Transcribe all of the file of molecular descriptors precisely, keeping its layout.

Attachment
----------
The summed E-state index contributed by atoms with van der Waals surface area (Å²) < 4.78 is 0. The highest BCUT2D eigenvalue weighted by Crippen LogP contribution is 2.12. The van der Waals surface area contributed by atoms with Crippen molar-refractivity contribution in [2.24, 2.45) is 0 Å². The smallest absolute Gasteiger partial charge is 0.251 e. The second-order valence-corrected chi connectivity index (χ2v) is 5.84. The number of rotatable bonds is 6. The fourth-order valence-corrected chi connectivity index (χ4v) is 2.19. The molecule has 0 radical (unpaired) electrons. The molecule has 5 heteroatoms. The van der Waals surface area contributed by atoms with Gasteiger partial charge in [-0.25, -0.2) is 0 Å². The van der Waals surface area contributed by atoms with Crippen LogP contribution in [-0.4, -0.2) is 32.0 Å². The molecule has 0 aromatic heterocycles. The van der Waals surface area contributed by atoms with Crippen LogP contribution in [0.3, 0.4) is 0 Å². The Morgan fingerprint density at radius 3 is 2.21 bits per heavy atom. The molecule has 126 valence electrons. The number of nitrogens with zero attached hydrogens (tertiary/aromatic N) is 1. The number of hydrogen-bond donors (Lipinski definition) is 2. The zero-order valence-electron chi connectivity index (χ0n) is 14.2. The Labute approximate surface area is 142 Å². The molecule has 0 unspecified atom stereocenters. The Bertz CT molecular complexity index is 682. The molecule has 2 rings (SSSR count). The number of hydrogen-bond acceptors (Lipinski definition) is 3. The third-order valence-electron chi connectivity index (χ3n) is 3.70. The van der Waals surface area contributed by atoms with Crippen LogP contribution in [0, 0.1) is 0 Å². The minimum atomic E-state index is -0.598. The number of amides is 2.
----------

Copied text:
The summed E-state index contributed by atoms with van der Waals surface area (Å²) < 4.78 is 0. The highest BCUT2D eigenvalue weighted by Crippen LogP contribution is 2.12. The van der Waals surface area contributed by atoms with Crippen molar-refractivity contribution in [2.24, 2.45) is 0 Å². The smallest absolute Gasteiger partial charge is 0.251 e. The second-order valence-corrected chi connectivity index (χ2v) is 5.84. The number of rotatable bonds is 6. The fourth-order valence-corrected chi connectivity index (χ4v) is 2.19. The molecule has 0 radical (unpaired) electrons. The molecule has 5 heteroatoms. The van der Waals surface area contributed by atoms with Gasteiger partial charge in [-0.25, -0.2) is 0 Å². The van der Waals surface area contributed by atoms with Crippen LogP contribution in [-0.4, -0.2) is 32.0 Å². The molecule has 0 aromatic heterocycles. The van der Waals surface area contributed by atoms with Crippen LogP contribution in [0.3, 0.4) is 0 Å². The Morgan fingerprint density at radius 3 is 2.21 bits per heavy atom. The molecule has 126 valence electrons. The number of nitrogens with zero attached hydrogens (tertiary/aromatic N) is 1. The number of hydrogen-bond donors (Lipinski definition) is 2. The zero-order valence-electron chi connectivity index (χ0n) is 14.2. The Labute approximate surface area is 142 Å². The molecule has 0 unspecified atom stereocenters. The Bertz CT molecular complexity index is 682. The molecule has 2 rings (SSSR count). The number of hydrogen-bond acceptors (Lipinski definition) is 3. The third-order valence-electron chi connectivity index (χ3n) is 3.70. The van der Waals surface area contributed by atoms with Crippen LogP contribution in [0, 0.1) is 0 Å². The minimum atomic E-state index is -0.598. The number of amides is 2.